Since the beginning of the 20th century until now, there have been several key issues to indicate why the restitution from Russia to Lithuania of the Vilnius Museum of Antiquities (1855–1865) collections that were removed by Tsarist Russian authorities to the Moscow Rumyantsev museum in 1868, and perhaps also in 1914, with other valuable collections of the Vilnius Museum under the Vilnius Public Library (1867–1915), is irrecoverable, except for a small amount (286) of their total.
The positions regarding the restitution of Lithuanian cultural property, including that of the Vilnius Museum of Antiquities, from Russia is not always active enough and properly justified. Lithuania has no precise registers of the values removed from the Vilnius Museum of Antiquities to the Rumyantsev museum and other museums of Russia.
The data in the information published by Russians about the amount of the values removed from the Vilnius Museum of Antiquities are understated.
Lithuania, referring to the Peace Treaty with Russia (1920), conducted negotiations for the recovery of the Lithuanian cultural property removed to Russia. The expert negotiator Paulius Galaunė made significant additions to the Vilnius museum collection inventory which was published in the Antiquities Department of the Rumyantsev Museum inventory catalog in 1906.
The four, so far unpublished, registers of the values removed from the Vilnius Museum of Antiquities in 1868, sent to the Rumyantsev museum by Pompey Batiushkov, Curator of the Vilnius Educational District reveal the scale of the removal – more than 10 000 items.
In the beginning of the third decade of the 20th century, negotiations between Lithuania and Russia on the return of values of the Vilnius Museum of Antiquities failed because of the unsuccessful Polish claim to receive them and of the desire of Russians to strengthen the global importance of the Rumyantsev museum by adding values from the Vilnius Museum of Antiquities.
In 1928, Poland received from the St. Petersburg Hermitage one item from the Vilnius Museum of Antiquities – a marble sculptural composition depicting Jadwiga with Jagiello – which after three years was transferred from Warsaw to the Polish Friends of Science Society in Vilnius (1907–1939). The Society declared that they were successors of the traditions of the Vilnius Museum of Antiquities and the Temporary Archaeology Commission, although the remains of the Vilnius Museum of Antiquities collections were inherited by the Museum of Archaeology (1921–1939) at Stefan Batory University, but not by the Society.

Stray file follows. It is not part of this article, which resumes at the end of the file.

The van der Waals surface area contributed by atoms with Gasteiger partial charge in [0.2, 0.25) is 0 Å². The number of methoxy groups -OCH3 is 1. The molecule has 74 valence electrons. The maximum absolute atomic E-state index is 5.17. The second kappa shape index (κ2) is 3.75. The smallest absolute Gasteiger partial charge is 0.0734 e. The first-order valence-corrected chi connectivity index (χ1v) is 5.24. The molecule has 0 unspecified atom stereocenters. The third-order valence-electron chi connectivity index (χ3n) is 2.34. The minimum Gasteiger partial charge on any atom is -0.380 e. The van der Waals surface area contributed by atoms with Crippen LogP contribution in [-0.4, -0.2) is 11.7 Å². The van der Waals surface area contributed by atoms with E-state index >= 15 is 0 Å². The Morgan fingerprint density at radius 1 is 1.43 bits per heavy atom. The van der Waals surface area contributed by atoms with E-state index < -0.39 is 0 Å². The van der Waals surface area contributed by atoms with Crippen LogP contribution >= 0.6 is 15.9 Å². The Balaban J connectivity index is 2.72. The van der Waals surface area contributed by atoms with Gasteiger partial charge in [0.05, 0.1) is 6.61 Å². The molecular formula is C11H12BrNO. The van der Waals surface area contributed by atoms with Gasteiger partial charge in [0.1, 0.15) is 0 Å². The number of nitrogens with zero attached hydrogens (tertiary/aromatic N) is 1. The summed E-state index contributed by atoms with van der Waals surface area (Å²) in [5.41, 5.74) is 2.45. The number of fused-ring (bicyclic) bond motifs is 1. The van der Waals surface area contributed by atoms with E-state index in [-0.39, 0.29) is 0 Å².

In Soviet times, the historical continuity of the Vilnius Museum of Antiquities collections inheritance became the main pretext for its return to Vilnius. In 1956, 1966 and 1968, 285 items were returned from Russia to the History and Ethnography Museum of the LSSR Academy of Science (1952–1963) and the Museum of History-Ethnography of the LSSR (1963–1990). These museums were proclaimed the successors of the Vilnius Museum of Antiqui ties. An important predestination of the return was the social-ideological cohesion of Soviet Lithuania and the USSR, heritage funds, as well as professional efforts of the scientist and museum curator Adolfas Tautavičius.
After 1990, Lithuania and Russia, like a number of other countries of the world, have accepted international agreements and guidelines recommended by the ICOM (International Council of Museums) Code of Professional Ethics which states the belonging of the collections to the locations where they were formed. However, overdue of the rest of Vilnius Museum of Antiquities collections for Lithuania warns that there must be legal intergovernmental agreements between Russia and Lithuania on the return of cultural property to Lithuania. There is a lack of an appropriate juridical position. The agreement between Russia and the Republic of Lithuania (29 07 1991) does not specify the return of cultural property from Russia to Lithuania. The mutual Cooperation Agreement between the Ministries of Culture (06 07 2009) just appealed to the discovery of the cultural property illegally exported to the territory of another state.
According to the Lithuanian government decrees, programs, heritage laws, resolutions that refer to the issues of return of the cultural property to Lithuania, concrete recoveries from Russia have yet not been achieved.
The National Museum of Lithuania is interested to recover the collections of the Vilnius Museum of Antiquities from the Russian Federation. The Museum, which keeps about 1000 items from those collections, is the successor of the Vilnius Museum of Antiquities. These items are only the remains of the collection of the Vilnius Museum of Antiquities, which were left in Vilnius by the Tsarist Russian authorities, and include also 285 items returned from Soviet Russia.
Please read the Copyright Notice in Journal Policy.